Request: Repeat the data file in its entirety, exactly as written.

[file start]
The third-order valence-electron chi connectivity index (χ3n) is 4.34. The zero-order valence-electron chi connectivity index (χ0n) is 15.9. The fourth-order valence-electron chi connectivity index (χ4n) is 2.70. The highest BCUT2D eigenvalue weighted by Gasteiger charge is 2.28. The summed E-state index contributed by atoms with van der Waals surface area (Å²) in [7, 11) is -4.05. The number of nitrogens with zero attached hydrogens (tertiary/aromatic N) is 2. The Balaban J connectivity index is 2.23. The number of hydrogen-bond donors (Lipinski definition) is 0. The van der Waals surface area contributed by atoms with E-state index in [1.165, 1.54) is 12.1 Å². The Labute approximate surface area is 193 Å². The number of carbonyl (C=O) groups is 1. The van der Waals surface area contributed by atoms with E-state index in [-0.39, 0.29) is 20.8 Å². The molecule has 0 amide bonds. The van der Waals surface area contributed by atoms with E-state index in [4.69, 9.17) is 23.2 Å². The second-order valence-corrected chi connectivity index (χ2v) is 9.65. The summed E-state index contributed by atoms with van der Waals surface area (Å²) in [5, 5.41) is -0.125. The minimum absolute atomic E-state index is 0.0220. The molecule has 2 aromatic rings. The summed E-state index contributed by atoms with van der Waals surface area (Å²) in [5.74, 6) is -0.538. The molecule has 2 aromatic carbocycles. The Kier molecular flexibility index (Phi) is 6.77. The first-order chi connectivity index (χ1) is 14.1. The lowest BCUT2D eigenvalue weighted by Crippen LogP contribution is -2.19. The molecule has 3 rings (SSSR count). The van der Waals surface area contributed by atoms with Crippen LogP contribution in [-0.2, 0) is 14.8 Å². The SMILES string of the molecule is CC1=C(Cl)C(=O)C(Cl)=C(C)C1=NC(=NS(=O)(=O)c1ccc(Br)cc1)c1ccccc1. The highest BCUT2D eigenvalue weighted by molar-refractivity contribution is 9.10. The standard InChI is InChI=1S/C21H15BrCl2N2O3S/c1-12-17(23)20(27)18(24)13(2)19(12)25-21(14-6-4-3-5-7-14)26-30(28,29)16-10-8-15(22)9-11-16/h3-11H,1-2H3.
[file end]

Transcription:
The third-order valence-electron chi connectivity index (χ3n) is 4.34. The zero-order valence-electron chi connectivity index (χ0n) is 15.9. The fourth-order valence-electron chi connectivity index (χ4n) is 2.70. The highest BCUT2D eigenvalue weighted by Gasteiger charge is 2.28. The summed E-state index contributed by atoms with van der Waals surface area (Å²) in [7, 11) is -4.05. The number of nitrogens with zero attached hydrogens (tertiary/aromatic N) is 2. The Balaban J connectivity index is 2.23. The number of hydrogen-bond donors (Lipinski definition) is 0. The van der Waals surface area contributed by atoms with E-state index in [1.165, 1.54) is 12.1 Å². The Labute approximate surface area is 193 Å². The number of carbonyl (C=O) groups is 1. The van der Waals surface area contributed by atoms with E-state index in [-0.39, 0.29) is 20.8 Å². The molecule has 0 amide bonds. The van der Waals surface area contributed by atoms with E-state index in [4.69, 9.17) is 23.2 Å². The second-order valence-corrected chi connectivity index (χ2v) is 9.65. The summed E-state index contributed by atoms with van der Waals surface area (Å²) in [5, 5.41) is -0.125. The minimum absolute atomic E-state index is 0.0220. The molecule has 2 aromatic rings. The summed E-state index contributed by atoms with van der Waals surface area (Å²) in [5.74, 6) is -0.538. The molecule has 2 aromatic carbocycles. The Kier molecular flexibility index (Phi) is 6.77. The first-order chi connectivity index (χ1) is 14.1. The lowest BCUT2D eigenvalue weighted by Crippen LogP contribution is -2.19. The molecule has 3 rings (SSSR count). The van der Waals surface area contributed by atoms with Crippen LogP contribution in [-0.2, 0) is 14.8 Å². The SMILES string of the molecule is CC1=C(Cl)C(=O)C(Cl)=C(C)C1=NC(=NS(=O)(=O)c1ccc(Br)cc1)c1ccccc1. The highest BCUT2D eigenvalue weighted by molar-refractivity contribution is 9.10. The standard InChI is InChI=1S/C21H15BrCl2N2O3S/c1-12-17(23)20(27)18(24)13(2)19(12)25-21(14-6-4-3-5-7-14)26-30(28,29)16-10-8-15(22)9-11-16/h3-11H,1-2H3.